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Large Two Inch Squares, 54in. x 64in., cotton hand-dyed by artist, hand quilted by the Martin sisters.


Expedition XII, 58in. x 59in., cotton hand-dyed by artist, hand quilted by the Martin sisters.





Artist: Joyce Seagram of Toronto, Ontario, Canada

Interview 57: Joyce exhibited in the 2009 World of Threads Festival  2009 exhibition Common Thread International Part 2 in Oakville, Ontario.

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Interviews published by Gareth Bate & Dawne Rudman.



Joyce Seagram was born and educated in Toronto, Canada. She graduated as a Registered Nurse, married Norman in 1958, and started living in and travelling to other parts of Canada and the world.  Having lived in England, Kenya, Tanzania, France, as well as Halifax, Montreal, and Calgary in Canada (during which time she raised four children) she now resides in Toronto or, during the summer months, on an island in Muskoka, Ontario.

During the non-Muskoka months, Joyce has remained true to her nomadic nature by hiking or just wandering about some twenty-five mostly remote countries of the world.  These, with their extraordinary diversity of cultures and customs, their kaleidoscope of colours, smells, sounds, textures and shapes, have deeply influenced Joyce’s sense of colour and her use of colour as a quilt artist.

In the early 1970’s while living in Montreal, Joyce developed her unique approach to quilt making.  She first learned traditional quilt making but soon began exploring non-traditional techniques that allowed her freedom of design and colour. Workshops conducted by the renowned Nancy Crow have been her greatest inspiration.

Joyce’s work has been exhibited in England, France, Spain, Italy, Australia, Japan and throughout the USA and Canada.  She uses special cotton fabric hand-dyed at her studio in Muskoka.  Her work is the result of meeting the creative challenge of transposing the forms and colour her eyes have absorbed from her world adventures to fabric art that enlightens and delights. Joyce's Website


Artist Joyce Seagram.


Tell us about your work?

I am a quilt artist. I create, design, colour, cut and piece together the fabric elements that comprise the top layer of what will become an art quilt. I also draw the lines and patterns for the intricate quilting that combines the layers of fabric and batting that will form the ultimate work.

All my work is hand quilted by the three wonderfully talented Martin sisters who live near Elora, Ontario. Previously, Edna Koepke, an amazing woman from Waterloo, Ontario, quilted for me virtually until she died at the age of 101.

My art is intuitive, usually very colourful, and often uses the colour yellow in all its moods. Ninety-nine percent of the time I work with my own hand-dyed cotton using fabric that I obtain in Europe. I dye this material at my summer studio on an island in northern Ontario where I spend seven months every year. There I think, plan and explore new ideas especially when, with my two dogs on a long walk, I have the time to see the colours in the rocks, lichen moss, the leaves and the trees, all surrounded by the rarely still water.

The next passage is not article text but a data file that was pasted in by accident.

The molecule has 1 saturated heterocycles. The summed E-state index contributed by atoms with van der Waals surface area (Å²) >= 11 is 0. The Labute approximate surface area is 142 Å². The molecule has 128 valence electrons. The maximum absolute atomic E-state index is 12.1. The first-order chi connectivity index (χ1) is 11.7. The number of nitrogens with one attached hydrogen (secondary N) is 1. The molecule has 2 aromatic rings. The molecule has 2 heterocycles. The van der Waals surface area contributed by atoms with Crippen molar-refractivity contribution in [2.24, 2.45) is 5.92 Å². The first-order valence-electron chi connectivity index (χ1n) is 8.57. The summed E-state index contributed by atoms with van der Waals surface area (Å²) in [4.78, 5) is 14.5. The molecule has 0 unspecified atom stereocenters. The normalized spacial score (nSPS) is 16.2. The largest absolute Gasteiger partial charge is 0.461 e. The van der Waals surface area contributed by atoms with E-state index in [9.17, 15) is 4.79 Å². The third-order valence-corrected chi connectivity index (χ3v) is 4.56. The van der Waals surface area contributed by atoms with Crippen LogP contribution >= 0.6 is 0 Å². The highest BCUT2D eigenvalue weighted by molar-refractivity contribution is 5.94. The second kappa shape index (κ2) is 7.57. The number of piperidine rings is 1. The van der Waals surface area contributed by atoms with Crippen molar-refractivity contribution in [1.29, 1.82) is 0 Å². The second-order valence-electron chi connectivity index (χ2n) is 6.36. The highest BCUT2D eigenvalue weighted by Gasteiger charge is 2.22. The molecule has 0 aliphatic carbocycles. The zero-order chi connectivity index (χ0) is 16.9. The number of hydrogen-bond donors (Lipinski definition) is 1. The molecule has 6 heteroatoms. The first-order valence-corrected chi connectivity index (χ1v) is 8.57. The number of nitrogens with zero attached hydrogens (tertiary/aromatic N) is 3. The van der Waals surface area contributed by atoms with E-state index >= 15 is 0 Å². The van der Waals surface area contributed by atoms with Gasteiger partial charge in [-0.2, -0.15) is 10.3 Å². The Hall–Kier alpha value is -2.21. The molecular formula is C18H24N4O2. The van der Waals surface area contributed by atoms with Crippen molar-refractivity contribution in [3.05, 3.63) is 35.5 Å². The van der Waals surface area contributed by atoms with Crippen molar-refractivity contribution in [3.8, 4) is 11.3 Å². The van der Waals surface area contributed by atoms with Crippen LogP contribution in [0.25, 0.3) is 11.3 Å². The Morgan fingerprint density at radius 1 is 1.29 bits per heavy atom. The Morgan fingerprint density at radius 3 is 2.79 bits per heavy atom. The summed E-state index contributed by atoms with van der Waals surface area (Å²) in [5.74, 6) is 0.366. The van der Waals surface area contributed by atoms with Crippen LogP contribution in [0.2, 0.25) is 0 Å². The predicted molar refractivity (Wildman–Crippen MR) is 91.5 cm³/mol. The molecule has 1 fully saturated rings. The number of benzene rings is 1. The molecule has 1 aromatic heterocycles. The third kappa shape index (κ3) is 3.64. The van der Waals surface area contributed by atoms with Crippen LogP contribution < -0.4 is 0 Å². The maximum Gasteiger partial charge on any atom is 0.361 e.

Each evening, looking out my studio windows that face west, I can watch the setting sun and its ever-fascinating colouring of the sky, the clouds, the trees and the water.  Even in the sombre days of storms the shades of grey in their variations from dark to light give life to the clouds and the water.

Yet, there are other months of the year when I travel to other places in Canada and more particularly to other parts of the world. That is where the extraordinary diversity of our world's cultures and customs, with their kaleidoscope of colours, sounds, smells, textures and shapes, deeply affect me as a quilt artist.


Expedition V, Quilt National 2007, 53in. x 56in., cotton hand-dyed by artist, hand quilted by Edna Koepke.



From where do you get your inspiration?

It would be too easy to say "from everywhere". But it is true. Wherever I go, from whatever I do, and see, feel, hear and read, my senses absorb forms and colour. My imagination does a translation; my eyes select the material; my hands create the pieces and apply them to the work wall; my mind examines and worries the shapes, the sizes and the colours into a whole; and my emotions confirm whether or not I am on the right track.


Expedition IVb, 35.5in. x 53in., cotton hand-dyed by artist, hand quilted by the Martin sisters.


Why did you choose to go into fibre art?

In the mid-1970's I spent a year in classes at the Visual Arts Centre in Montreal. There I was given a taste of just about everything that is considered a craft, particularly those involving textiles and fibres – knitting (which I enjoy), crocheting, weaving, quilting, embroidery, needlepoint, and even macramé.  It all made me realize that if I wanted to do well in any craft, I had to choose just one and basically forget the others.